I followed this track to a state university in the South where I earned a Master's degree in Religion and taught an introductory class in Judaism, Christianity and Islam for a total of five years as a teaching assistant and adjunct. I did my best to show my students how these religions were "manufactured" historically, hoping they would see for themselves that the truths these religions teach are just cultural contingencies.
Now I'm working on a Ph.D in American history in a state university in the Northeast, while teaching intro courses in a Religion program. I'm focusing my studies on Christian Evangelicals and their thoughts on Jews, Judaism and Israel. Eventually, I hope to perform ethnographic studies of Southern evangelical churches.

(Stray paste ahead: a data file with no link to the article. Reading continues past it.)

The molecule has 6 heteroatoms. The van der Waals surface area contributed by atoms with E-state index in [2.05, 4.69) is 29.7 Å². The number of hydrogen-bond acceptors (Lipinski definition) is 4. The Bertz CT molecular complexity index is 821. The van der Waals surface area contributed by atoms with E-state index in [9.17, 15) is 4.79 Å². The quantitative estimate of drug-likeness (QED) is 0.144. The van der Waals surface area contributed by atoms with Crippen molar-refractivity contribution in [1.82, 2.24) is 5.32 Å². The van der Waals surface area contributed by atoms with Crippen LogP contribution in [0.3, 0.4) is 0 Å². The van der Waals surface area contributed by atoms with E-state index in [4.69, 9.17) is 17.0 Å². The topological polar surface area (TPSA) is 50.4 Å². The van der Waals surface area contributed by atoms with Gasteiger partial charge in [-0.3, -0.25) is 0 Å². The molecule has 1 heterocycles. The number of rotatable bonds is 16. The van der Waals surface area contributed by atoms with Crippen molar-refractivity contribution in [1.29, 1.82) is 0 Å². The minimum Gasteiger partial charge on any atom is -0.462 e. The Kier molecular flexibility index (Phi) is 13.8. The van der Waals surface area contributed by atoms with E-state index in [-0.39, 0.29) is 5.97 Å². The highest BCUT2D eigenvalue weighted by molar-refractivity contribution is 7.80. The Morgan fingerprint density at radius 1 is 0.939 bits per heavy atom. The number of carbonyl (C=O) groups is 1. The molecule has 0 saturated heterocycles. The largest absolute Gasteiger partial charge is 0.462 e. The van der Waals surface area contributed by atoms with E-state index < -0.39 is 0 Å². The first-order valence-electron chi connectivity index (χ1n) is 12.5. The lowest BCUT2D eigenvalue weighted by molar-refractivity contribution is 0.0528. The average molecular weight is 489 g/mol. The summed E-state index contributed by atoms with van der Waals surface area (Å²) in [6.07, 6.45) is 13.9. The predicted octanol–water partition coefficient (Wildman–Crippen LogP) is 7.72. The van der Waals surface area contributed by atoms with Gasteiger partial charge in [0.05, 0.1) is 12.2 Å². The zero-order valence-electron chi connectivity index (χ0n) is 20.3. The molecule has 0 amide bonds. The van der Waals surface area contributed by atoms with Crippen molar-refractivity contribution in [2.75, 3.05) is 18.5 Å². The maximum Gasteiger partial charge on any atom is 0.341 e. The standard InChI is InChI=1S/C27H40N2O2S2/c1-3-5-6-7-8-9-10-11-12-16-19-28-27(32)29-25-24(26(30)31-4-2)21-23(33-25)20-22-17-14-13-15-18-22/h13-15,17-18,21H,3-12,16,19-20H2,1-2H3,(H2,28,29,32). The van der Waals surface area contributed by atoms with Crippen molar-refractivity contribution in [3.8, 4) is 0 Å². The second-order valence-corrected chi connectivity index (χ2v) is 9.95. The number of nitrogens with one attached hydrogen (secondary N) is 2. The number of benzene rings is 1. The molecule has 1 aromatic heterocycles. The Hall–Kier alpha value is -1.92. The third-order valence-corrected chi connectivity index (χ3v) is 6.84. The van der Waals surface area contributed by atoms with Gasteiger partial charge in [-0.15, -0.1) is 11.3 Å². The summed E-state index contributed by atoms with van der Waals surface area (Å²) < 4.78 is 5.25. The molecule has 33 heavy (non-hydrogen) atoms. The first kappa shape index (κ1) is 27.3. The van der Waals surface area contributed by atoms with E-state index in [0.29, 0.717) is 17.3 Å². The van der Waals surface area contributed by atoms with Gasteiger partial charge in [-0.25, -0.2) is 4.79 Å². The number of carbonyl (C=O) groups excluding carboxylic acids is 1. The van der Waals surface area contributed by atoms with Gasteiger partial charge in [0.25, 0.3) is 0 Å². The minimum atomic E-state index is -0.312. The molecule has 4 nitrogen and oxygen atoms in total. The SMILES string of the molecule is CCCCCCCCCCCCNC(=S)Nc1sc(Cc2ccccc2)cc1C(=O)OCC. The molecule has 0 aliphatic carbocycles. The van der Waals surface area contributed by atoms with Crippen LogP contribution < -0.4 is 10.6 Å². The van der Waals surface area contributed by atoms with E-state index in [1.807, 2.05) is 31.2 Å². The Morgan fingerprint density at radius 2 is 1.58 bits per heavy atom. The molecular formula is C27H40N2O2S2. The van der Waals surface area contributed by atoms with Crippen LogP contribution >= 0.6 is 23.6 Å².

To date, I've been an ex-Christian for nearly a decade, and I'm certain inside and out as to why I am not a Christian. I've made like-minded friends but also tend to keep to myself, and I converted to Reform Judaism two years ago. I consider myself more of an intellectual/philosophical Jew instead of a religious Jew. I eat what I like and I don't attend a synagogue. On good days, I'm a pantheist and on bad days I'm an atheist. I'm very much a skeptic and a materialist at heart. I still have big problems with being religious and with being a part of any community because of my Christian experiences. I have a lifelong commitment to opposing uncritical forms of religion through education. After I'm academically settled, I want to write a book about my experiences with Christianity or to edit a compilation of essays by other ex-Christians. As far as I'm concerned, it's a cultural war and I'm ready to strap on my helmet and move to the frontlines. Kirk Cameron had better look out!!!